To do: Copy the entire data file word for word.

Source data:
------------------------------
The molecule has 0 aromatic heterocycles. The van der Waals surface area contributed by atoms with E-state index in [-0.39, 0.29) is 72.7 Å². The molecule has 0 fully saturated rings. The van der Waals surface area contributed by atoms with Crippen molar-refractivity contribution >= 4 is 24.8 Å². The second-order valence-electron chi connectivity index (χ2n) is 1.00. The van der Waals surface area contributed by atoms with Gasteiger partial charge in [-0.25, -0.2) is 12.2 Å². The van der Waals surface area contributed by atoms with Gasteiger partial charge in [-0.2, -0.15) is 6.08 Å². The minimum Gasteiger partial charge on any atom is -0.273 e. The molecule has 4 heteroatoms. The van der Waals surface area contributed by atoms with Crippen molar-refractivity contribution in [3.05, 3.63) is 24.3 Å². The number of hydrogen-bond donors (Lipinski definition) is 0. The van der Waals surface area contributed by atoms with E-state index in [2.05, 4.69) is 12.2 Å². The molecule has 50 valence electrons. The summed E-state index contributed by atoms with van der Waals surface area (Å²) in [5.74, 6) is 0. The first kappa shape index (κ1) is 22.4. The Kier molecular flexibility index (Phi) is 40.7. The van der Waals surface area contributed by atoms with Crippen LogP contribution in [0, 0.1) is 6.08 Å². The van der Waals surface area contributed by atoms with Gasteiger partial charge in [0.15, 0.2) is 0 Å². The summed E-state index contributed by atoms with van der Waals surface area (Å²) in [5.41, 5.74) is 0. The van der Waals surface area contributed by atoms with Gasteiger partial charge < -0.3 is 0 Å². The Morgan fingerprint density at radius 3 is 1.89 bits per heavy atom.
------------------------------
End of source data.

The molecule has 0 aromatic heterocycles. The van der Waals surface area contributed by atoms with E-state index in [-0.39, 0.29) is 72.7 Å². The molecule has 0 fully saturated rings. The van der Waals surface area contributed by atoms with Crippen molar-refractivity contribution >= 4 is 24.8 Å². The second-order valence-electron chi connectivity index (χ2n) is 1.00. The van der Waals surface area contributed by atoms with Gasteiger partial charge in [-0.25, -0.2) is 12.2 Å². The van der Waals surface area contributed by atoms with Gasteiger partial charge in [-0.2, -0.15) is 6.08 Å². The minimum Gasteiger partial charge on any atom is -0.273 e. The molecule has 4 heteroatoms. The van der Waals surface area contributed by atoms with Crippen molar-refractivity contribution in [3.05, 3.63) is 24.3 Å². The number of hydrogen-bond donors (Lipinski definition) is 0. The van der Waals surface area contributed by atoms with E-state index in [2.05, 4.69) is 12.2 Å². The molecule has 50 valence electrons. The summed E-state index contributed by atoms with van der Waals surface area (Å²) in [5.74, 6) is 0. The first kappa shape index (κ1) is 22.4. The Kier molecular flexibility index (Phi) is 40.7. The van der Waals surface area contributed by atoms with Crippen LogP contribution in [0, 0.1) is 6.08 Å². The van der Waals surface area contributed by atoms with Gasteiger partial charge in [0.15, 0.2) is 0 Å². The summed E-state index contributed by atoms with van der Waals surface area (Å²) in [5.41, 5.74) is 0. The van der Waals surface area contributed by atoms with Gasteiger partial charge < -0.3 is 0 Å². The Morgan fingerprint density at radius 3 is 1.89 bits per heavy atom.